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OTTAWA, January 27, 2021 (LifeSiteNews) – Justin Trudeau’s Minister of Heritage said legislation is coming “very soon” that will make it illegal for social media platforms such as Facebook and Twitter to host content that the government deems illegal.
“Keeping you safe online is one of my priorities in this government. Like you, we believe that no Canadian should suffer from online abuse without recourse. That’s why we will be introducing #OnlineHate legislation very soon,” said Steven Guilbeault in a Jan. 25 tweet.
Keeping you safe online is one of my priorities in this government. Like you, we believe that no Canadian should suffer from online abuse without recourse. That’s why we will be introducing #OnlineHate legislation very soon. ⤵ pic.twitter.com/H8wSHbmkJS
— Steven Guilbeault @ �� (@s_guilbeault) January 25, 2021
Guilbeault referred to a recent survey commissioned by the Canadian Race Relations Foundation that found about 60 percent of Canadians “believe the federal government should do more to prevent the spread of hateful and racist behaviour online.” The Abacus Data survey was conducted with 2,000 Canadian residents from January 15 to January 18, 2021.
The poll found the following regarding Canadian attitudes toward controlling online speech:
- 80 percent support requiring social media companies to remove racist or hateful content within 24 hours of it being
- identified by trusted third-party organizations.
- 79 percent support requiring social media companies to information police of serious hate speech so they can
- apprehend a potential attacker before they turn to violence.
- 79 percent support strengthening laws to hold perpetrators accountable for what they say, share, and do online.
- 78 percent support requiring social media companies to remove users who have shared racist or hateful content on their
The poll found, interestingly, that the vast majority of Canadians (81 percent) have not experienced “hate online.”
During a Jan. 26 debate in the House of Commons, Guilbeault said the survey indicates that Canadians want the government to act.
“Mr. Speaker, the conclusions of this survey are clear. Hate speech has no place in our society. It is time to step up against online hate. The numbers are disturbing, but they come as no surprise. Almost half of Canadians report either experiencing or seeing violent or hateful content online,” he said.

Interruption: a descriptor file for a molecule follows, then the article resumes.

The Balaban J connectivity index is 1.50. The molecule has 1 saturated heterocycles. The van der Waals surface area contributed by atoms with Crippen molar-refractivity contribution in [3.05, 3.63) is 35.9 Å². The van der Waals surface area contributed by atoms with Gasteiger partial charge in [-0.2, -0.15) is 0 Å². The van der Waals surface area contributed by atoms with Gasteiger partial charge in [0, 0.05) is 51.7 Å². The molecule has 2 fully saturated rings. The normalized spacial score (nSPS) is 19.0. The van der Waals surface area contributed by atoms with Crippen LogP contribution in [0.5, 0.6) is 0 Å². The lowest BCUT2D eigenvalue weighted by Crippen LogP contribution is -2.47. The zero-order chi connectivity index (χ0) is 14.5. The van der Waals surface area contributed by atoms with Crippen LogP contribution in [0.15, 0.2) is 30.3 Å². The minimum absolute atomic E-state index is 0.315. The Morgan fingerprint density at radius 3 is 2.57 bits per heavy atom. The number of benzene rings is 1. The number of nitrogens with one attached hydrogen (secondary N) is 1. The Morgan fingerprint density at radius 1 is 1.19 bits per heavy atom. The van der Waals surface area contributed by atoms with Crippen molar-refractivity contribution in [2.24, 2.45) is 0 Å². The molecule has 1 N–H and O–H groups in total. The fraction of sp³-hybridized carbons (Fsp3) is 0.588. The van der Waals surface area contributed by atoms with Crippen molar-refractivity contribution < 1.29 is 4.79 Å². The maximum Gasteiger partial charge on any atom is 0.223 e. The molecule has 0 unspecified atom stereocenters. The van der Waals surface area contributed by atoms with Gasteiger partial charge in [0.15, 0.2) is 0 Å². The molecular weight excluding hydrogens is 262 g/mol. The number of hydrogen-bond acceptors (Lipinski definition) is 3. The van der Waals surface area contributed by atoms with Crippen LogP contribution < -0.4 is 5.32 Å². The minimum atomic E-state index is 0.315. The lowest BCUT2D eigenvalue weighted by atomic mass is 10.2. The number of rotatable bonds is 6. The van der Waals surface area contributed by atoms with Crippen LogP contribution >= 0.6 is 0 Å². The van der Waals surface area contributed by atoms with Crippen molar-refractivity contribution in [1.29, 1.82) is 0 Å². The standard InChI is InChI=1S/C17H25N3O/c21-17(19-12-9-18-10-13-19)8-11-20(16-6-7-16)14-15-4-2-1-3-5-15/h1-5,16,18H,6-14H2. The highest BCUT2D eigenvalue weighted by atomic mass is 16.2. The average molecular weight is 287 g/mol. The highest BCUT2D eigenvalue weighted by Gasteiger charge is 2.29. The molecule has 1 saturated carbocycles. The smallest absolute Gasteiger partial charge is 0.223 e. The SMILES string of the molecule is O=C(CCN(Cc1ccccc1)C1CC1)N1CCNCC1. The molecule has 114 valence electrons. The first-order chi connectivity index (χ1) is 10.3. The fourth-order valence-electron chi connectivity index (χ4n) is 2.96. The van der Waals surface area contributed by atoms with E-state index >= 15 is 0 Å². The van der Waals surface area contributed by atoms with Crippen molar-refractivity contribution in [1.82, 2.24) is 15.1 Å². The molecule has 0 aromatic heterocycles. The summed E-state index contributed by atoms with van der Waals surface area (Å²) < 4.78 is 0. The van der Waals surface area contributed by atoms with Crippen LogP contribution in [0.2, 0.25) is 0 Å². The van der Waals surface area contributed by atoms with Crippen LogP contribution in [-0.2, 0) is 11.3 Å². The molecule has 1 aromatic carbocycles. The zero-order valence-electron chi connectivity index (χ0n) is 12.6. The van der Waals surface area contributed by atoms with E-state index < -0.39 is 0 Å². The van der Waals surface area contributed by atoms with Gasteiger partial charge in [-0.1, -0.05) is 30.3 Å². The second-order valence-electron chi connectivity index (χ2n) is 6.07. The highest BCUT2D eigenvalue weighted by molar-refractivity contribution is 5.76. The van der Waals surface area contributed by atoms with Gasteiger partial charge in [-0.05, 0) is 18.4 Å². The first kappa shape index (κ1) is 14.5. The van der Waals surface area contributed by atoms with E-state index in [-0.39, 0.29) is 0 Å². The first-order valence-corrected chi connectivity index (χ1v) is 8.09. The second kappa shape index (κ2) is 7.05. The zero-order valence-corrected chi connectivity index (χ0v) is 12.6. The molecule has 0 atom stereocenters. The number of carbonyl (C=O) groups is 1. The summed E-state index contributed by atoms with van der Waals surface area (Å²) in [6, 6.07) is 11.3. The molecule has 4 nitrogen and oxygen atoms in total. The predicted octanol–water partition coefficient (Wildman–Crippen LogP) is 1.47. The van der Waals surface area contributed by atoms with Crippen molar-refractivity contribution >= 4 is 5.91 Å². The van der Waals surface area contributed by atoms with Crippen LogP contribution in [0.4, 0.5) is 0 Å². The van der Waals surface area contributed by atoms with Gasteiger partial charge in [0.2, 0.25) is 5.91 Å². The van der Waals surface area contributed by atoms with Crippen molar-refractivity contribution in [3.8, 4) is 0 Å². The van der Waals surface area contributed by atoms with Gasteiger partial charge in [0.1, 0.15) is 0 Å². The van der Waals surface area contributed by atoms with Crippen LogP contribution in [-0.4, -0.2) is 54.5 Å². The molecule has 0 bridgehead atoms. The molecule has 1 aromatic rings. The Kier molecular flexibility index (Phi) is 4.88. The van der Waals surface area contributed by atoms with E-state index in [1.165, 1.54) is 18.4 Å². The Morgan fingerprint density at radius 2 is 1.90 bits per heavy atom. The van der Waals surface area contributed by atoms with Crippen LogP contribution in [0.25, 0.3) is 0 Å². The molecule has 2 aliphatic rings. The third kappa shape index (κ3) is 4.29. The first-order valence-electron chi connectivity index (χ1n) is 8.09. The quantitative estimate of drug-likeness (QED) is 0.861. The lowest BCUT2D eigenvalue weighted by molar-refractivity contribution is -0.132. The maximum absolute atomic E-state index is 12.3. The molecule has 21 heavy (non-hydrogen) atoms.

“Canadians want us to act, and that is exactly why we intend to introduce legislation. Our approach will require online platforms to eliminate illegal content, such as hate speech, terrorist and violent extremism, child pornography and the non-consensual sharing of intimate images online,” he added.
The legislation will likely involve, according to the Globe and Mail, the creation of a new government regulator, what in Orwellian terms may prove to be a kind of “Ministry of Truth.” It is unclear how such legislation will square with the Canadian Charter of Rights and Freedoms that “guarantees” to Canadians “freedom of thought, belief, opinion and expression, including freedom of the press and other media of communication.”
Trudeau outlined his plans to regulate social media in Canada in a Jan. 15 “mandate letter” to Public Safety Minister Bill Blair. Trudeau ordered Blair to “implement on a priority basis” a number of commitments, one of which included working with Guilbeault and Justice Minister David Lametti to “take action on combatting hate groups and online hate and harassment, ideologically motivated violent extremism, and terrorist organizations, including to ensure the RCMP and Canadian Security Intelligence Service are equipped to combat this growing threat.”
“You will be supported in this work by the Minister of Diversity and Inclusion and Youth, the Minister for Women and Gender Equality and Rural Economic Development and the Minister of Innovation, Science and Industry,” the mandate letter stated.
The Canadian government’s plan to regulate free speech did not escape notice from American conservative commentators. Fox News host Tucker Carlson heavily criticized the proposal on his show last month.
“Well, this is all moving pretty fast, it always does move pretty fast, but don't you worry; it's for your safety,” said Carlson.
“Up in Canada, the Heritage Minister just announced this week that that country will introduce new regulations to ban social media posts that are deemed 'hurtful' or 'offensive.’ 'We want to protect Canadians online,' the Minister explained.”
“Of course, they want to protect themselves, sorry, protect you by protecting themselves from criticism from you. See how that works? Right. You're protected when you can't speak.”
The Honourable Steven Guilbeault – Minister of Canadian Heritage
15 Eddy Street, 12th Floor
Gatineau, Quebec K1A 0M5
Email: [email protected]